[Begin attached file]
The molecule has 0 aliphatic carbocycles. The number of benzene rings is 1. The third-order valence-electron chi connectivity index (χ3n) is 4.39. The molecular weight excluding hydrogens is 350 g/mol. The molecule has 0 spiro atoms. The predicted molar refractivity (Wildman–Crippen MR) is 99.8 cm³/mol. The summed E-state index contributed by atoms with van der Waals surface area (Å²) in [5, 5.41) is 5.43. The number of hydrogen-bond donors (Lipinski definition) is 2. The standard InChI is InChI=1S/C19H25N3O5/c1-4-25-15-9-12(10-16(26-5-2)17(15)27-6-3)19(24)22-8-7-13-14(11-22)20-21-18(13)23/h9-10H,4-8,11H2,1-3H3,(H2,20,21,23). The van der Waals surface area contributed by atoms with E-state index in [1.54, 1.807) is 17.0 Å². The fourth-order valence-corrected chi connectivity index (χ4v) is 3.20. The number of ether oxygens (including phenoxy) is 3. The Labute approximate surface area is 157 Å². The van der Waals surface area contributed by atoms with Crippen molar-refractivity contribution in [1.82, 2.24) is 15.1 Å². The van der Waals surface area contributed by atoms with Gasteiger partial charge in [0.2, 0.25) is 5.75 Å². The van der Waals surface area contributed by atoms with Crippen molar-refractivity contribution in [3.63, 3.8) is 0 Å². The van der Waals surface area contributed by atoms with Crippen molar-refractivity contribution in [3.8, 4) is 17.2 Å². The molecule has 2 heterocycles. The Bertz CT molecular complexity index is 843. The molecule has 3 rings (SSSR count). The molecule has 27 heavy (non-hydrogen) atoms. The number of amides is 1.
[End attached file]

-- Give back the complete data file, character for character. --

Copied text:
The molecule has 0 aliphatic carbocycles. The number of benzene rings is 1. The third-order valence-electron chi connectivity index (χ3n) is 4.39. The molecular weight excluding hydrogens is 350 g/mol. The molecule has 0 spiro atoms. The predicted molar refractivity (Wildman–Crippen MR) is 99.8 cm³/mol. The summed E-state index contributed by atoms with van der Waals surface area (Å²) in [5, 5.41) is 5.43. The number of hydrogen-bond donors (Lipinski definition) is 2. The standard InChI is InChI=1S/C19H25N3O5/c1-4-25-15-9-12(10-16(26-5-2)17(15)27-6-3)19(24)22-8-7-13-14(11-22)20-21-18(13)23/h9-10H,4-8,11H2,1-3H3,(H2,20,21,23). The van der Waals surface area contributed by atoms with E-state index in [1.54, 1.807) is 17.0 Å². The fourth-order valence-corrected chi connectivity index (χ4v) is 3.20. The number of ether oxygens (including phenoxy) is 3. The Labute approximate surface area is 157 Å². The van der Waals surface area contributed by atoms with Crippen molar-refractivity contribution in [1.82, 2.24) is 15.1 Å². The van der Waals surface area contributed by atoms with Gasteiger partial charge in [0.2, 0.25) is 5.75 Å². The van der Waals surface area contributed by atoms with Crippen molar-refractivity contribution in [3.63, 3.8) is 0 Å². The van der Waals surface area contributed by atoms with Crippen molar-refractivity contribution in [3.8, 4) is 17.2 Å². The molecule has 2 heterocycles. The Bertz CT molecular complexity index is 843. The molecule has 3 rings (SSSR count). The molecule has 27 heavy (non-hydrogen) atoms. The number of amides is 1.